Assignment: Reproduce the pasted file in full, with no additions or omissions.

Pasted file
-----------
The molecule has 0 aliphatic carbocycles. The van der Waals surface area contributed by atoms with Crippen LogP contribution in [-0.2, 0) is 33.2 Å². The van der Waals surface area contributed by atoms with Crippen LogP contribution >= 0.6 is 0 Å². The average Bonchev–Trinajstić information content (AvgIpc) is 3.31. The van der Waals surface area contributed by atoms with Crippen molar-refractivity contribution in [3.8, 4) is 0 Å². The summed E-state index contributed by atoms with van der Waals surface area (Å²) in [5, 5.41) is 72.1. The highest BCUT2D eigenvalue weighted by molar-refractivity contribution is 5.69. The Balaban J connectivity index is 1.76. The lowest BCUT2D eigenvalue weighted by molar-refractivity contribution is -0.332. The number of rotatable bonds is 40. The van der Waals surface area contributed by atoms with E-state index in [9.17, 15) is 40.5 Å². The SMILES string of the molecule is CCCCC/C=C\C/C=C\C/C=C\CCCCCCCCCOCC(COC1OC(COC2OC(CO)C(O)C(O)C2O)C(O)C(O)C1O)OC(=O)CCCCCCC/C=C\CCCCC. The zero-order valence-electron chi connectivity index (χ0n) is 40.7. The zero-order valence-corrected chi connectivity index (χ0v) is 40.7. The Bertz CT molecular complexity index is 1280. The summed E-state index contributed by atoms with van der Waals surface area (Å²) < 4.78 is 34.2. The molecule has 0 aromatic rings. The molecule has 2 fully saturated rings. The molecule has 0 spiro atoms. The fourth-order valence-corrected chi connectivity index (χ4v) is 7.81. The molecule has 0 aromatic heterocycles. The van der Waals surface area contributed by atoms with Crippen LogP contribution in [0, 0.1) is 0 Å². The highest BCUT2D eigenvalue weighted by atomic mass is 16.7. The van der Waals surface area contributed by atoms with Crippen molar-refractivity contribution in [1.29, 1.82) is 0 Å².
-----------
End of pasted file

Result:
The molecule has 0 aliphatic carbocycles. The van der Waals surface area contributed by atoms with Crippen LogP contribution in [-0.2, 0) is 33.2 Å². The van der Waals surface area contributed by atoms with Crippen LogP contribution >= 0.6 is 0 Å². The average Bonchev–Trinajstić information content (AvgIpc) is 3.31. The van der Waals surface area contributed by atoms with Crippen molar-refractivity contribution in [3.8, 4) is 0 Å². The summed E-state index contributed by atoms with van der Waals surface area (Å²) in [5, 5.41) is 72.1. The highest BCUT2D eigenvalue weighted by molar-refractivity contribution is 5.69. The Balaban J connectivity index is 1.76. The lowest BCUT2D eigenvalue weighted by molar-refractivity contribution is -0.332. The number of rotatable bonds is 40. The van der Waals surface area contributed by atoms with E-state index in [9.17, 15) is 40.5 Å². The SMILES string of the molecule is CCCCC/C=C\C/C=C\C/C=C\CCCCCCCCCOCC(COC1OC(COC2OC(CO)C(O)C(O)C2O)C(O)C(O)C1O)OC(=O)CCCCCCC/C=C\CCCCC. The zero-order valence-electron chi connectivity index (χ0n) is 40.7. The zero-order valence-corrected chi connectivity index (χ0v) is 40.7. The Bertz CT molecular complexity index is 1280. The summed E-state index contributed by atoms with van der Waals surface area (Å²) < 4.78 is 34.2. The molecule has 0 aromatic rings. The molecule has 2 fully saturated rings. The molecule has 0 spiro atoms. The fourth-order valence-corrected chi connectivity index (χ4v) is 7.81. The molecule has 0 aromatic heterocycles. The van der Waals surface area contributed by atoms with Crippen LogP contribution in [0, 0.1) is 0 Å². The highest BCUT2D eigenvalue weighted by atomic mass is 16.7. The van der Waals surface area contributed by atoms with Crippen molar-refractivity contribution in [1.29, 1.82) is 0 Å².